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Glistening candy canes, creamy log cakes, chewy gingerbread cookies… The shelves are brimming with our favourite Christmas treats this time of year, tempting many of us into sweet indulgence. 

While adults may be more diet-conscious, children often get carried away with consuming extra calories over the holidays. These calories come disguised as festive dishes and desserts rich in salt, sugar and fat. An unbalanced diet with too much of these foods may cause a host of health and behavioural problems in children and youth.

A Sweet Season

Most children love sweets, making many Christmas treats irresistible. However, sugary foods can lead to tooth decay, energy fluctuations and, in the long term, the development of diabetes and other health issues. If your child consumes more calories than he can burn off with exercise, he may even gain unwanted weight. 

Instead of store-bought processed snacks and drinks, look for healthier beverage options and baked goods. Fresh fruits and unsweetened nuts are healthier snack options too. Sparkling water with slices of citrus can be as festive as sugar-laden fizzy soft drinks. You can also try some Christmas recipes that use alternative options in lieu of the usual rich ingredients. 

Most importantly, remember the golden rule: keep everything in moderation. 

Have Regular Meals Instead of Huge Christmas Feasts

Nobody likes a Grinch at Christmas. When children have irregular meals, blood sugar levels fluctuate, which may result in erratic energy levels. Having smaller, regular meals throughout the day — rather than starving to “save space” for a huge Christmas feast later in the day. Eating during the festive period is all about balance. If your child’s lunch is heavy or high in sugar, balance it out with a light, healthy dinner that packs less sugar..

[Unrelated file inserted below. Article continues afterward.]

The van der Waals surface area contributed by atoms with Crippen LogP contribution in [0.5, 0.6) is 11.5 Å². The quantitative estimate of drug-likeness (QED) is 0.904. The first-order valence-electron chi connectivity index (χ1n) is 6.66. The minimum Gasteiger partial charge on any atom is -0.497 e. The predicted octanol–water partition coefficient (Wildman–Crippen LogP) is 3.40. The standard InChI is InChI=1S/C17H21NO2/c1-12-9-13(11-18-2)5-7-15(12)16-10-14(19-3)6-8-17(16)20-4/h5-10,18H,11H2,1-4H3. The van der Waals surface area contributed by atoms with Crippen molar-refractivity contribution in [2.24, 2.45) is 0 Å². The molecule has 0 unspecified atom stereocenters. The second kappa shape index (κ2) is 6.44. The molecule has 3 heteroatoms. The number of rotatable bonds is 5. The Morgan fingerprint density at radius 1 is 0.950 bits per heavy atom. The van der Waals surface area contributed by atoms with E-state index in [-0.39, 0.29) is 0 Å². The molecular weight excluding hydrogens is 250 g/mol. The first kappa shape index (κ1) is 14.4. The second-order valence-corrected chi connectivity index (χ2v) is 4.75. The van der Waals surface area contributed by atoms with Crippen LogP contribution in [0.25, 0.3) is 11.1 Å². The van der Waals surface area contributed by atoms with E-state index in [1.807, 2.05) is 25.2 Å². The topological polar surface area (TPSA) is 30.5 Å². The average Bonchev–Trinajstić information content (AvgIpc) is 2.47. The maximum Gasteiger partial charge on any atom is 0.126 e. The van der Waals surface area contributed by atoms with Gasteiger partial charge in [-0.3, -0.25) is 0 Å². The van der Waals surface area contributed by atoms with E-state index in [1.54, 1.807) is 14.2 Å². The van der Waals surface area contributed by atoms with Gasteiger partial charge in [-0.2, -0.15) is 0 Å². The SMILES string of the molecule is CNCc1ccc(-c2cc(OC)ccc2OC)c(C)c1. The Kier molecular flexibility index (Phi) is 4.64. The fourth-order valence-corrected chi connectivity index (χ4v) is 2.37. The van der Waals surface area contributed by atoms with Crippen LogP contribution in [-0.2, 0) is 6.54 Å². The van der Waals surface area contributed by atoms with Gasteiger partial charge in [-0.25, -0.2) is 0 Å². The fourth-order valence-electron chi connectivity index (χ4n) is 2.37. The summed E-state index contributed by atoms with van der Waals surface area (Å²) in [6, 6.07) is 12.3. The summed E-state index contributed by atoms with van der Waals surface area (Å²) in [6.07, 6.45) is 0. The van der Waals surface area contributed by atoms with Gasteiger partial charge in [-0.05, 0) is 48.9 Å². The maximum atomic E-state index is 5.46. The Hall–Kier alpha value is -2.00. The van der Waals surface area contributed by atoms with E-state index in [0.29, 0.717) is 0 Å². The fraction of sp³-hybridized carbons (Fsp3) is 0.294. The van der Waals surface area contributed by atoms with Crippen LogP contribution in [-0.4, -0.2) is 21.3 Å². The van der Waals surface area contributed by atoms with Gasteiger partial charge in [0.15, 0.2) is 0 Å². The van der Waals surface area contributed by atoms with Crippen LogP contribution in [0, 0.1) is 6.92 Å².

Have More Fun, Not Food

Diet aside, keeping children active is also vital for a healthy lifestyle. With loved ones all together, playing games is a great way to fill Christmas gatherings with laughter and activity. Instead of sitting at the dining table or in front of the TV all day, get everyone on their feet for a game of charades, or hide presents around the house and let the kids go on a treasure hunt. 

Put Screens on Santa’s Naughty List

Finally, when your family does sit down for Christmas dinner, make it a rule to put away all screens and switch off the TV. Distractions tend to cause overeating and furthermore, take away from quality family time. 

Christmas is the most wonderful time of the year to enjoy with our loved ones after all. Merry Christmas and happy holidays!